OP
Farnoosh

Farnoosh

Active member
Aug 7, 2020
105
199
Vancouver, BC
Parrots
Paisley, pineapple green cheek born February 12, 2021, and
Daisy the most beautiful Pineapple green cheek, currently flying in paradise RIP February 2, 2020 – August 14, 2021
  • Thread Starter
  • Thread starter
  • #9
Hi there. I think keep an eye on it. If it continues and she is hurting herself badly and shows a lot of anxiety, then if you feel better having her clipped, then go ahead. But maybe take someone else's word for it, since I've never been in your position.
Thank you so much for your suggestions I appreciate it 🌷
 
OP
Farnoosh

Farnoosh

Active member
Aug 7, 2020
105
199
Vancouver, BC
Parrots
Paisley, pineapple green cheek born February 12, 2021, and
Daisy the most beautiful Pineapple green cheek, currently flying in paradise RIP February 2, 2020 – August 14, 2021
  • Thread Starter
  • Thread starter
  • #10
Hi, it is imperative you either put shades down when she’s out or consider window stickers (they have unobtrusive prismatic ones that the birds see clearly) that are glueless.

Your little birdie had a concussion and you are very lucky she’s ok. I just lost my young sun conure new to flying when he struck a window. He had a brain bleed and died 10 hours later. I felt (and still feel) so foolish for not thinking of it. I had been aware when I brought the other birds in. I did the shades and a window “tour” where I took them to each window and had them tap with beaks. Since Kevin died, I have put window stickers up. I also bought cling window film that I can cut up for spaces in between.

I would not clip wings yet…we just need to “baby-safe” the windows!

I put 60 of these dragonfly prismatic stickers on our bedroom windows:

View attachment 35464

I plan on cutting this film in smaller pieces to put between the dragonflies. The film is much cheaper and easily customizable.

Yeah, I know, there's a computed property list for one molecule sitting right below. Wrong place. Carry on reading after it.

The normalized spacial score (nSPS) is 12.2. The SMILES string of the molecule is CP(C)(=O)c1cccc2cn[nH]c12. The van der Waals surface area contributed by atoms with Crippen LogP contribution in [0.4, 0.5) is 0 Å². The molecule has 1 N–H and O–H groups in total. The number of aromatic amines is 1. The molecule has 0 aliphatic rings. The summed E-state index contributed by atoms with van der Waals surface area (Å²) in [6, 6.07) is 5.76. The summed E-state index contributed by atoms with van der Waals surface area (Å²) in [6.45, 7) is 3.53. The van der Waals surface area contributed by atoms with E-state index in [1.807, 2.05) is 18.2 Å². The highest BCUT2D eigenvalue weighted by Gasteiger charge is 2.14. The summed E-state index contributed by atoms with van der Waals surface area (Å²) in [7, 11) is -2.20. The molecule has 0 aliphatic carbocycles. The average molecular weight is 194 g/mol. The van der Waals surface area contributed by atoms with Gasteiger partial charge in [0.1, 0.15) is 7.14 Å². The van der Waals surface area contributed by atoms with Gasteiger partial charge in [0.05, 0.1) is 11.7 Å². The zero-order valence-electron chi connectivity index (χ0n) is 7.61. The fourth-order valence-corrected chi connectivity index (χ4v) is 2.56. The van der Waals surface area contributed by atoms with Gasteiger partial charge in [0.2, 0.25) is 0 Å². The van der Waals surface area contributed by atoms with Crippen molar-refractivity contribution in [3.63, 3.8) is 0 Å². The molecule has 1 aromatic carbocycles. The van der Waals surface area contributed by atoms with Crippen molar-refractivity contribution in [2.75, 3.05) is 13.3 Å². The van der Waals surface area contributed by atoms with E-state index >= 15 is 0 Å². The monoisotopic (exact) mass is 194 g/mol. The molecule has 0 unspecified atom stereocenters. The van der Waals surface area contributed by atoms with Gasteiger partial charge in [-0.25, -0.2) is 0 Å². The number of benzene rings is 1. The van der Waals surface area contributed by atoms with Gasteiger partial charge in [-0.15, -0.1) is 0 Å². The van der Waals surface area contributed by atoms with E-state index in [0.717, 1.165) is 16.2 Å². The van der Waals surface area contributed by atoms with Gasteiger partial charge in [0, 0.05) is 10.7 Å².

View attachment 35465
Hi there and thank you so much for sharing. I am so sorry for the loss of your beloved bird, that is very tragic and yes I am incredibly lucky nothing happened to my baby… Thank you for taking the time to read and make these very helpful suggestions 🌷
 
OP
Farnoosh

Farnoosh

Active member
Aug 7, 2020
105
199
Vancouver, BC
Parrots
Paisley, pineapple green cheek born February 12, 2021, and
Daisy the most beautiful Pineapple green cheek, currently flying in paradise RIP February 2, 2020 – August 14, 2021
  • Thread Starter
  • Thread starter
  • #11
Hi,
This is common with finally being able to fly. Its a learning process. Fledgling age tgey have a biological urge to learn to fly and helps overcome fear of falling.

When this was deigned them. It takes time to overcome.

Bird learn to fly and think on the wing. If all flight feathers aren't in yet it also throws off flight dynamics.

The good news is your burd can learn to fly well! Can learn to avoid objects when startled. It takes practice and time.

Try and take on lots of walking tours of home. Stop with bird and tap on glass and walls. Stop and set down on perch spots through out the home thin pick up and continue tour. Do a tour out to length of room and back to cage . This helps them map it. So I take them out and back to cage out to perch spot then back to cage. Repeat a few times every day.

During this learning try and make home safe, blinds or curtains or tape decals on windows and mirrors .

Do practice flight in a bedroom with door closed and blankets on floors. Its often the landing that's hard fir them to learn at first , and direction and height change.

Its common for burds thst don't know abd are afraid to fly, to at first only fly when startled. But birds that know how to fly and fly well don't do panic flights into stuff, and are much less likely to panic in the first place. They will fly off to a different spot, and in high drama situations do loops around the room.

Sometimes you can help them learn by doing a perch jump where ey use wing a little. So start where they just have to hop from you to top of cage, fir a treat. If you need to start were they just step down fine. Then slowly increase the distance, very slowly like a inch. Lot o praise.